Refinancing is when you replace your existing car loan with a different one for the same vehicle, which may have either a lower interest rate, a longer loan term, or both.

Qualifying for a lower interest rate is optimal for getting a lower monthly payment and saving money overall. If you only extend your loan term without getting a lower rate, you actually end up paying more in interest charges over the term of your loan.

Auto loans typically use a simple interest formula, meaning your interest charges add up daily. The longer your loan term, the more you pay the lender – it’s wise to choose the shortest loan term you can afford. If you only extend your loan term you may end up paying more than the vehicle’s value!

Refinancing can typically be done with your current lender or with another one. It’s a good idea to shop around for the best possible rate before going with the first offer you receive. When you shop for the same type of financing with multiple lenders in a two-week timeframe, it’s called rate shopping. When you do this only one credit inquiry impacts your credit score instead of multiple, minimizing the negative impact that hard pulls can have on your credit score.

Options for Bad Credit Borrowers

Taking out a subprime auto loan is a great way to improve your credit, so, if you’ve kept up with your loan to this point and just need a little wiggle room in your budget, refinancing could be for you. Your credit is an important factor in refinancing your auto loan because refinancing is typically reserved for people with good credit.

However, when a borrower already took out a subprime car loan, many refinancing lenders are willing to work with them as long as they’ve made improvements to their credit over the course of the loan. Better credit alone doesn’t qualify you for refinancing, though.

In order to qualify for refinancing, you, your vehicle, and your loan all need to meet the requirements of a lender. These vary, but in order to refinance your car you typically need to meet these qualifications:Refinancing Your Subprime Auto Loan

  • Have a better credit score than when you began the loan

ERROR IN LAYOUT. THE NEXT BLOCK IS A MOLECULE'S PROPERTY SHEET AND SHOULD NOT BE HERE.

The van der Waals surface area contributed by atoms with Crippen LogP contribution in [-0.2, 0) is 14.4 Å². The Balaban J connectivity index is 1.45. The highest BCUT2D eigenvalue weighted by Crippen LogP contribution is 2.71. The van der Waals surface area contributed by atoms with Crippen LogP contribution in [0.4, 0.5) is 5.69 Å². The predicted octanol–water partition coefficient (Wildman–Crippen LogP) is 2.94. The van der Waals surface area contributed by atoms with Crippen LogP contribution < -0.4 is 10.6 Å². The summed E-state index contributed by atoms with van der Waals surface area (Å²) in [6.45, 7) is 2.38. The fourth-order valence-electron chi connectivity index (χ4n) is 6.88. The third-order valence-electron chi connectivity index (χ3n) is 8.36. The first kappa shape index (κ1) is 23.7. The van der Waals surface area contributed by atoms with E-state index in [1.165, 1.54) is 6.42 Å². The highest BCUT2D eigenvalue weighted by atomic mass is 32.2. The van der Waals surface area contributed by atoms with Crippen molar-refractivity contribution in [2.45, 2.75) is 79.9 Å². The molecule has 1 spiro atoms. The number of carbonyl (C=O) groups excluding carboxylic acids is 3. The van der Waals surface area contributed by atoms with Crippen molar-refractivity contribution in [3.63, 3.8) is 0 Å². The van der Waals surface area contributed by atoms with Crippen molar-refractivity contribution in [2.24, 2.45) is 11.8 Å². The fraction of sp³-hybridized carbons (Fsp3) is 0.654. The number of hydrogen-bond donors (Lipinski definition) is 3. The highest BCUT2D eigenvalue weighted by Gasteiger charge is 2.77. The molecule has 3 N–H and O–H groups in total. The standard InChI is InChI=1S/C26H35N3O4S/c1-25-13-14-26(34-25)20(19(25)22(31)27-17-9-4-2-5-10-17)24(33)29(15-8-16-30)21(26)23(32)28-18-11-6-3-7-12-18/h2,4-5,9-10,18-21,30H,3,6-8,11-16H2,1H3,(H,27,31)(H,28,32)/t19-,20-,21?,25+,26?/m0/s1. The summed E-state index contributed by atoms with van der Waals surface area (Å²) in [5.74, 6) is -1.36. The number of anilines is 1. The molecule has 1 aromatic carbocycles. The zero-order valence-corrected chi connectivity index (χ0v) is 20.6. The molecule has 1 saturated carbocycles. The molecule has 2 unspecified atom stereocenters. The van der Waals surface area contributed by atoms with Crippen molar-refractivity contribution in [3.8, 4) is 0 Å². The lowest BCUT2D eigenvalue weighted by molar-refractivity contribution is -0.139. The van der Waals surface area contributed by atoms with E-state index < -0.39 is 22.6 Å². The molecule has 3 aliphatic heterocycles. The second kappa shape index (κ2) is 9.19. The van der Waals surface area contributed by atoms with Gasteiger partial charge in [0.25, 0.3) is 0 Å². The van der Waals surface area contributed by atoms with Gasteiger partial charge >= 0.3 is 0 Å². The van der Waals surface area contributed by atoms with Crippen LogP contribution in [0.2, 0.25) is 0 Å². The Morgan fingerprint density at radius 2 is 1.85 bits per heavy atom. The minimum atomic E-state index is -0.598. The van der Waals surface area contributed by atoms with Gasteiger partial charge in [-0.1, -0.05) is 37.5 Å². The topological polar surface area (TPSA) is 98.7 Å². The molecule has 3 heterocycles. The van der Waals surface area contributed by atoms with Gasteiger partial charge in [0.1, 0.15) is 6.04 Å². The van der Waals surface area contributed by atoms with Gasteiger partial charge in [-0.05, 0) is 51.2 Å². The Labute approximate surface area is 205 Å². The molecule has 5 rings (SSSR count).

• Have had your auto loan for at least one year
  • Have an acceptable loan amount
  • Have no more than 100,000 miles on your vehicle
  • Car can’t be more than 10 years old
  • You must be current on your payments
  • There can’t be negative equity in the vehicle

Lenders that refinance typically prefer cars that are in good condition, that aren’t too old, and have lower mileage. Some lenders may not want to refinance a vehicle that’s at risk for breaking down or is depreciating quickly.

They’re generally looking for a loan that isn’t too new, or too close to being paid off as well. And, refinancers may also require that you haven’t missed a payment on your original car loan. A borrower whose current on their loan gives a lender confidence you’ll manage the new loan well.

Alternatives to Refinancing Your Subprime Auto Loan

If you’re not able to refinance your vehicle, you typically still have the option to trade it in for something more affordable. Even if you’re still paying on a loan, all you have to do is pay off the loan to release the lien on the car.

Even if it’s years from the end of your loan term, you may have a good chance at trading in your vehicle, especially now. Due to fluctuations in the auto market, used cars are in high demand currently, which means that dealerships may be willing to pay a higher price to get your used vehicle on their lot – even if you’re a bad credit borrower looking to trade-in.

If you still owe on an auto loan this gives you a better chance at selling your car for the amount you owe to the lender. It may even give you enough cash left over to put toward your next, more affordable vehicle!

Ready to Get Started?

If you think refinancing your subprime auto loan is the way to go, you can check out our resources, here. But, if you think that finding an affordable, used car with a lower monthly payment is the right choice for you, we want to get you started toward your goal today!

At Auto Credit Express, we’ve got a coast-to-coast network of special finance dealerships ready to work with borrowers who are struggling with credit challenges. To get connected to a dealer in your local area that’s signed up with subprime lenders, simply fill out our auto loan request form. It’s fast, free, and never carries any obligation.